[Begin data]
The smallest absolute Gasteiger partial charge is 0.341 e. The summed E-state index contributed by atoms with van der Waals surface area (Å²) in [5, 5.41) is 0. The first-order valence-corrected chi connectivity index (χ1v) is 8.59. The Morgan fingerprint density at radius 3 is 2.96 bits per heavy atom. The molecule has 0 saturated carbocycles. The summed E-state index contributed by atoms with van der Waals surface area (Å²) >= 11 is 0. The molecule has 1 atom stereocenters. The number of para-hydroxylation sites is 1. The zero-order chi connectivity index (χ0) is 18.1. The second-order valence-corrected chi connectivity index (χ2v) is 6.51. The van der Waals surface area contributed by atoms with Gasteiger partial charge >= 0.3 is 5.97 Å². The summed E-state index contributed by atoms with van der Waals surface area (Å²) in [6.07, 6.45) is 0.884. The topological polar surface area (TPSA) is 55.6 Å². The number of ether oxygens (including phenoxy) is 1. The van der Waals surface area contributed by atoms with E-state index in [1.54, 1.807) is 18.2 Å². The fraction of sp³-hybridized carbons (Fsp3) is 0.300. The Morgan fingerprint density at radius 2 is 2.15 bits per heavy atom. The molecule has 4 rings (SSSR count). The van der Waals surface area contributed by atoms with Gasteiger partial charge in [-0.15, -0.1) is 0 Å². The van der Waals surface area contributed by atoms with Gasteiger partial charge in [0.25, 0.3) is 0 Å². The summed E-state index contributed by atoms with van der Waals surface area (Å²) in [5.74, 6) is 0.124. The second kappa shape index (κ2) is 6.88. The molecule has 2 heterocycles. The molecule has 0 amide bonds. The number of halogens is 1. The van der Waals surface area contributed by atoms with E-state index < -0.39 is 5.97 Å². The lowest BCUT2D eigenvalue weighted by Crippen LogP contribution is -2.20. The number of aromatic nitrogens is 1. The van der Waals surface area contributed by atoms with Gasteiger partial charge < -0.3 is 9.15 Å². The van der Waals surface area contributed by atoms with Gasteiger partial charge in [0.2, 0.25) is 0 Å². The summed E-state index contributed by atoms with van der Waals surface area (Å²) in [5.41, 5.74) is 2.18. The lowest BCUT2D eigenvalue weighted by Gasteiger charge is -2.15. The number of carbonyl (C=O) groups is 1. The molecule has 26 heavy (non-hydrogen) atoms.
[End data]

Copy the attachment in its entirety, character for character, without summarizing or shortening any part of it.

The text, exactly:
The smallest absolute Gasteiger partial charge is 0.341 e. The summed E-state index contributed by atoms with van der Waals surface area (Å²) in [5, 5.41) is 0. The first-order valence-corrected chi connectivity index (χ1v) is 8.59. The Morgan fingerprint density at radius 3 is 2.96 bits per heavy atom. The molecule has 0 saturated carbocycles. The summed E-state index contributed by atoms with van der Waals surface area (Å²) >= 11 is 0. The molecule has 1 atom stereocenters. The number of para-hydroxylation sites is 1. The zero-order chi connectivity index (χ0) is 18.1. The second-order valence-corrected chi connectivity index (χ2v) is 6.51. The van der Waals surface area contributed by atoms with Gasteiger partial charge >= 0.3 is 5.97 Å². The summed E-state index contributed by atoms with van der Waals surface area (Å²) in [6.07, 6.45) is 0.884. The topological polar surface area (TPSA) is 55.6 Å². The number of ether oxygens (including phenoxy) is 1. The van der Waals surface area contributed by atoms with E-state index in [1.54, 1.807) is 18.2 Å². The fraction of sp³-hybridized carbons (Fsp3) is 0.300. The Morgan fingerprint density at radius 2 is 2.15 bits per heavy atom. The molecule has 4 rings (SSSR count). The van der Waals surface area contributed by atoms with Gasteiger partial charge in [-0.15, -0.1) is 0 Å². The van der Waals surface area contributed by atoms with Gasteiger partial charge in [0.25, 0.3) is 0 Å². The summed E-state index contributed by atoms with van der Waals surface area (Å²) in [5.74, 6) is 0.124. The second kappa shape index (κ2) is 6.88. The molecule has 2 heterocycles. The molecule has 0 amide bonds. The number of halogens is 1. The van der Waals surface area contributed by atoms with E-state index < -0.39 is 5.97 Å². The lowest BCUT2D eigenvalue weighted by Crippen LogP contribution is -2.20. The number of aromatic nitrogens is 1. The van der Waals surface area contributed by atoms with Gasteiger partial charge < -0.3 is 9.15 Å². The van der Waals surface area contributed by atoms with Gasteiger partial charge in [0.2, 0.25) is 0 Å². The summed E-state index contributed by atoms with van der Waals surface area (Å²) in [5.41, 5.74) is 2.18. The lowest BCUT2D eigenvalue weighted by Gasteiger charge is -2.15. The number of carbonyl (C=O) groups is 1. The molecule has 26 heavy (non-hydrogen) atoms.